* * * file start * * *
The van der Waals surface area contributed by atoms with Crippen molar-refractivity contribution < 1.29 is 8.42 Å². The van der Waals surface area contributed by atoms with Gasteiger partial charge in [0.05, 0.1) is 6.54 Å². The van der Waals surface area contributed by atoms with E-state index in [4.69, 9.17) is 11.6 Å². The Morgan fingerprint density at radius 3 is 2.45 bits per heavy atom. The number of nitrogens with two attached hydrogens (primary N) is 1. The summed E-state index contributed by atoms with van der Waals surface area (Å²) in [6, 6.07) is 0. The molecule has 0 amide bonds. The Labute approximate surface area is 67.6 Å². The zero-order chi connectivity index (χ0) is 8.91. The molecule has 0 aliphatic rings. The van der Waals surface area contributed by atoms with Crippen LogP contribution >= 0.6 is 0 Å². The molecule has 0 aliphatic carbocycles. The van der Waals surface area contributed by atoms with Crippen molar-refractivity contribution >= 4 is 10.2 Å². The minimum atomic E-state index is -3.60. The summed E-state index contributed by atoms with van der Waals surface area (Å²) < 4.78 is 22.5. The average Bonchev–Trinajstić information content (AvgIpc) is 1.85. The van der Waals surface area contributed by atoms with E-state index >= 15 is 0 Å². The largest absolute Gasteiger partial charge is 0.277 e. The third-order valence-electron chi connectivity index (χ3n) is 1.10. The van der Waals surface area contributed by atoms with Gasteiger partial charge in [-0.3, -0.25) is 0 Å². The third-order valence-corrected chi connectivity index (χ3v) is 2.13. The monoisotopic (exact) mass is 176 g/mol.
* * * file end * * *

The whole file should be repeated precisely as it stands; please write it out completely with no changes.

The van der Waals surface area contributed by atoms with Crippen molar-refractivity contribution < 1.29 is 8.42 Å². The van der Waals surface area contributed by atoms with Gasteiger partial charge in [0.05, 0.1) is 6.54 Å². The van der Waals surface area contributed by atoms with E-state index in [4.69, 9.17) is 11.6 Å². The Morgan fingerprint density at radius 3 is 2.45 bits per heavy atom. The number of nitrogens with two attached hydrogens (primary N) is 1. The summed E-state index contributed by atoms with van der Waals surface area (Å²) in [6, 6.07) is 0. The molecule has 0 amide bonds. The Labute approximate surface area is 67.6 Å². The zero-order chi connectivity index (χ0) is 8.91. The molecule has 0 aliphatic rings. The van der Waals surface area contributed by atoms with Crippen LogP contribution >= 0.6 is 0 Å². The molecule has 0 aliphatic carbocycles. The van der Waals surface area contributed by atoms with Crippen molar-refractivity contribution >= 4 is 10.2 Å². The minimum atomic E-state index is -3.60. The summed E-state index contributed by atoms with van der Waals surface area (Å²) < 4.78 is 22.5. The average Bonchev–Trinajstić information content (AvgIpc) is 1.85. The van der Waals surface area contributed by atoms with E-state index >= 15 is 0 Å². The largest absolute Gasteiger partial charge is 0.277 e. The third-order valence-electron chi connectivity index (χ3n) is 1.10. The van der Waals surface area contributed by atoms with Gasteiger partial charge in [-0.3, -0.25) is 0 Å². The third-order valence-corrected chi connectivity index (χ3v) is 2.13. The monoisotopic (exact) mass is 176 g/mol.